January 9, 1958 —
February 4, 1958.
APPEAL from a judgment of the circuit court for Milwaukee county: HARVEY L. NEELEN, Circuit Judge. Affirmed.
For the appellant there was a brief by Eisenberg Kletzke, attorneys, and John W. Bernard of counsel, all of Milwaukee, and oral argument by Mr. Bernard.
For the respondent there was a brief and oral argument by Giles F. Clark of Milwaukee.
Ellis claims to have been injured when struck by an automobile owned by respondent Hansen and driven by respondent Rickard on May 5, 1951. In April, 1953, Ellis gave to the sheriff for service on Rickard a summons and complaint in his action for damages arising from the accident. The sheriff did not serve these papers but returned them with a note that Rickard was "in service."
Service of the summons and complaint on Rickard was not made until February, 1955, while Rickard was still in the army. No two-year notice of injury pursuant to sec. 330.19 (5), Stats., was made at any time. The material part of that statute is:
". . . No action to recover damages for an injury to the person shall be maintained unless, within two years after the happening of the event causing such damages, notice in writing, signed by the party damaged, his agent, or attorney, shall be served upon the person or corporation by whom it is claimed such damage was caused, stating the time and place where such damage occurred, a brief description of the injuries, the manner in which they were received and the grounds upon which claim is made and that satisfaction thereof is claimed of such person or corporation. Such notice shall be given in the manner required for the service of summons in courts of record. . . . It is declared that the purpose of this statute is to prevent the prosecution of claims after the investigation of the facts upon which they are based shall have become difficult and no notice which advises the person to whom it is addressed of the principal facts upon which the claim is based shall be deemed insufficient if it substantially meets the requirements hereof. When an action shall be brought and a complaint actually served within two years after the happening of the event causing such damages, the notice herein provided for need not be served."
By appropriate motions and affidavits, Rickard moved to dismiss the action against him because of Ellis' failure to give him a two-year notice of accident and injury, coupled with a failure to serve him with summons and complaint in the action within such two-year period. Summary judgment dismissing the action as to Rickard was granted and the appeal is from the judgment dismissing the action.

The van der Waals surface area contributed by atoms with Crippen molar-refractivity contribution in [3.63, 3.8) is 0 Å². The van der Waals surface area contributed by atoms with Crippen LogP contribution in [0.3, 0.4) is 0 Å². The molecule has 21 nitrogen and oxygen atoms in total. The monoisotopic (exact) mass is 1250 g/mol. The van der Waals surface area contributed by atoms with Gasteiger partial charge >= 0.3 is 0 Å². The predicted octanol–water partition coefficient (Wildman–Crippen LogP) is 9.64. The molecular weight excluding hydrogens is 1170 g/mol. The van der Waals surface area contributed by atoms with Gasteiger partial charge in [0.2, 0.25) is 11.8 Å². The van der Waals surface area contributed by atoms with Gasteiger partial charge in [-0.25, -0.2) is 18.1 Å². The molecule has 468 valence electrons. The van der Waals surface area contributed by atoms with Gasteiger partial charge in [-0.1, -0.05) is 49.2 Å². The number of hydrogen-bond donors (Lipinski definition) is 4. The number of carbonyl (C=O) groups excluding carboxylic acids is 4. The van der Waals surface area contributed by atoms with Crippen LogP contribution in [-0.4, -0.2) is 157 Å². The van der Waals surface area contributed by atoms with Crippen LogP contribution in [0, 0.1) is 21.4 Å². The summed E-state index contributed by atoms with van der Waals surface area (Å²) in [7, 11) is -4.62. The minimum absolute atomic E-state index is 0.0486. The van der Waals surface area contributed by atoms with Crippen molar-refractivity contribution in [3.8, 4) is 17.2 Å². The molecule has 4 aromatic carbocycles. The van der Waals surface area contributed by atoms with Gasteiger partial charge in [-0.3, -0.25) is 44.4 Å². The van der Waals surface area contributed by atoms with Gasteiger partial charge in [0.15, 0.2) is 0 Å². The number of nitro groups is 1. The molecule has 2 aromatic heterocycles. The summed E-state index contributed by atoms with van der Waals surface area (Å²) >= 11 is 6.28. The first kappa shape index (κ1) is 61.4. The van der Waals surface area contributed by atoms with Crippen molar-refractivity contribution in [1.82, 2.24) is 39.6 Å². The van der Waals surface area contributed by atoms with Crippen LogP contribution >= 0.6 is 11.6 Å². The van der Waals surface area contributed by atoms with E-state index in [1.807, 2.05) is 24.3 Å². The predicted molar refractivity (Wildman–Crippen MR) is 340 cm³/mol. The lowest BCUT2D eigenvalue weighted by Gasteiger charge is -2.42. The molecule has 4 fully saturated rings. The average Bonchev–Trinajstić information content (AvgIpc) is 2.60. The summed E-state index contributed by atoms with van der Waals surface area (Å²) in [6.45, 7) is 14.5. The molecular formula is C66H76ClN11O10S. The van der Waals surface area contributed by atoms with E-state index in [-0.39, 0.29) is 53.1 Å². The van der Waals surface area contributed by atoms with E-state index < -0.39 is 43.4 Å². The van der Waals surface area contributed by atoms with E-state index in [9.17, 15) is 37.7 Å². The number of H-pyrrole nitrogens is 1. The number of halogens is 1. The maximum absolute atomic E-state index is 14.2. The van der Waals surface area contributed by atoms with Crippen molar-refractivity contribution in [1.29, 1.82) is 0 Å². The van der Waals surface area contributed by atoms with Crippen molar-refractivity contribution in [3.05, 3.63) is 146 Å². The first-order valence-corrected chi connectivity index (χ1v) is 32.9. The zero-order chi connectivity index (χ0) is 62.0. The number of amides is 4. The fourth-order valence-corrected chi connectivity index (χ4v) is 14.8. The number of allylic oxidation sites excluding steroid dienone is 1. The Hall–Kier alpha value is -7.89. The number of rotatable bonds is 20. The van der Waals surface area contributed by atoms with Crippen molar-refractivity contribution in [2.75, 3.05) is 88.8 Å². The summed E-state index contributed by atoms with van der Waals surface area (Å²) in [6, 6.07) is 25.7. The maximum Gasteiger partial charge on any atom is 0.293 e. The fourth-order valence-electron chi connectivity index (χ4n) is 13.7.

The question is whether military service on the part of the alleged tort-feasor tolls the time when the notice of injury prescribed by sec. 330.19(5), Stats., must be served upon him.
As the statute itself declares, its purpose is to protect the alleged tort-feasor against stale claims. Positive authority and persuasive reasons would be necessary to convince us that a person in military service is denied the protection which the statute provides for others not so serving.
The reason which Ellis gives is that Rickard was exempt from civil process while in the army. We have held:
"The notice required by sec. 330.19(5), Stats., does not bring anyone within the jurisdiction of a court no matter how served. No action or special proceeding is thereby begun or conducted against anyone. No court acquires jurisdiction over any of the parties thereby. Such a notice may not fall within the definition of legal process." Oldenburg v. Hartford Accident Indemnity Co. (1954), 266 Wis. 68, 72, 62 N.W.2d 574.
So if Ellis is right about a soldier's immunity to civil process, still a plaintiff's obligation to give notice, which is not process, is unaffected.
But appellant cites no statute or decision which declares that a soldier has such an immunity and we have found none effective at any time applicable to this injury or this action. The Federal Soldiers' and Sailors' Civil Relief Act, 50 App. USCA, sec. 590, provides only that when process has been served on one in military service that person, in the discretion of the court, may have a stay of proceedings. It appears, then, that Rickard was not immune to civil process, if the notice had been process. Indeed, this action rests on summons and complaint served on Rickard while he was in the army, but later than two years from the event causing the alleged damage.
"The giving of the notice is a material thing. It is made a condition precedent to the maintenance of an action to recover damages."
The present appellant did not comply with the condition precedent. His reasons for not doing so seem to us to be insufficient to toll the statute directing when notice must be given or the complaint actually served. His action, then, against Rickard cannot be maintained. The trial court had to dismiss it.
By the Court. — Judgment affirmed.